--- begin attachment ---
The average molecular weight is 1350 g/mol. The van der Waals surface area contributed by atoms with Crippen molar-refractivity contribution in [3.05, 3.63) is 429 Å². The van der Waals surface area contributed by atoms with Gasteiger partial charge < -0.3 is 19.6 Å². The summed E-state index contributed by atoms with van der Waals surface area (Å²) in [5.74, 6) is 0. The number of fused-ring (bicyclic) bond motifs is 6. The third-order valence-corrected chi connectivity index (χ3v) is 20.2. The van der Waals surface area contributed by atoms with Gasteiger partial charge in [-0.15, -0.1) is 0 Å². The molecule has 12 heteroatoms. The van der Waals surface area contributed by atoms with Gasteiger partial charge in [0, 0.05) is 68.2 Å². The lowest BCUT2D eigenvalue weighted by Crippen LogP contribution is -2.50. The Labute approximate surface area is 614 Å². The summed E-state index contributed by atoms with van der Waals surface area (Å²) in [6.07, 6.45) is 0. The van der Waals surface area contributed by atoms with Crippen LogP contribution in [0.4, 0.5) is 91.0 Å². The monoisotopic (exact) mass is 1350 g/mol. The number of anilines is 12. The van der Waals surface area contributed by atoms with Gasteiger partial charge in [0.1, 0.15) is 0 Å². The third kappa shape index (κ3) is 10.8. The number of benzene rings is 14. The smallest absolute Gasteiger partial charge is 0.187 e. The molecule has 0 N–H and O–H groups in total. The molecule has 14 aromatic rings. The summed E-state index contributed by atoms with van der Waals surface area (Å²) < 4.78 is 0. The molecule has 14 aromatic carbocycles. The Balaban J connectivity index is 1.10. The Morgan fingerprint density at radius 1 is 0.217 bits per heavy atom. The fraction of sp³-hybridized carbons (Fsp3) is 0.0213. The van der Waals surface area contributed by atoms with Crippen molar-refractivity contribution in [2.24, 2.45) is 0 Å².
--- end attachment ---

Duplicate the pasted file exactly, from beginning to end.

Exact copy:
The average molecular weight is 1350 g/mol. The van der Waals surface area contributed by atoms with Crippen molar-refractivity contribution in [3.05, 3.63) is 429 Å². The van der Waals surface area contributed by atoms with Gasteiger partial charge < -0.3 is 19.6 Å². The summed E-state index contributed by atoms with van der Waals surface area (Å²) in [5.74, 6) is 0. The number of fused-ring (bicyclic) bond motifs is 6. The third-order valence-corrected chi connectivity index (χ3v) is 20.2. The van der Waals surface area contributed by atoms with Gasteiger partial charge in [-0.15, -0.1) is 0 Å². The molecule has 12 heteroatoms. The van der Waals surface area contributed by atoms with Gasteiger partial charge in [0, 0.05) is 68.2 Å². The lowest BCUT2D eigenvalue weighted by Crippen LogP contribution is -2.50. The Labute approximate surface area is 614 Å². The summed E-state index contributed by atoms with van der Waals surface area (Å²) in [6.07, 6.45) is 0. The van der Waals surface area contributed by atoms with Crippen LogP contribution in [0.4, 0.5) is 91.0 Å². The monoisotopic (exact) mass is 1350 g/mol. The number of anilines is 12. The van der Waals surface area contributed by atoms with Gasteiger partial charge in [0.1, 0.15) is 0 Å². The third kappa shape index (κ3) is 10.8. The number of benzene rings is 14. The smallest absolute Gasteiger partial charge is 0.187 e. The molecule has 0 N–H and O–H groups in total. The molecule has 14 aromatic rings. The summed E-state index contributed by atoms with van der Waals surface area (Å²) < 4.78 is 0. The molecule has 14 aromatic carbocycles. The Balaban J connectivity index is 1.10. The Morgan fingerprint density at radius 1 is 0.217 bits per heavy atom. The fraction of sp³-hybridized carbons (Fsp3) is 0.0213. The van der Waals surface area contributed by atoms with Crippen molar-refractivity contribution in [2.24, 2.45) is 0 Å².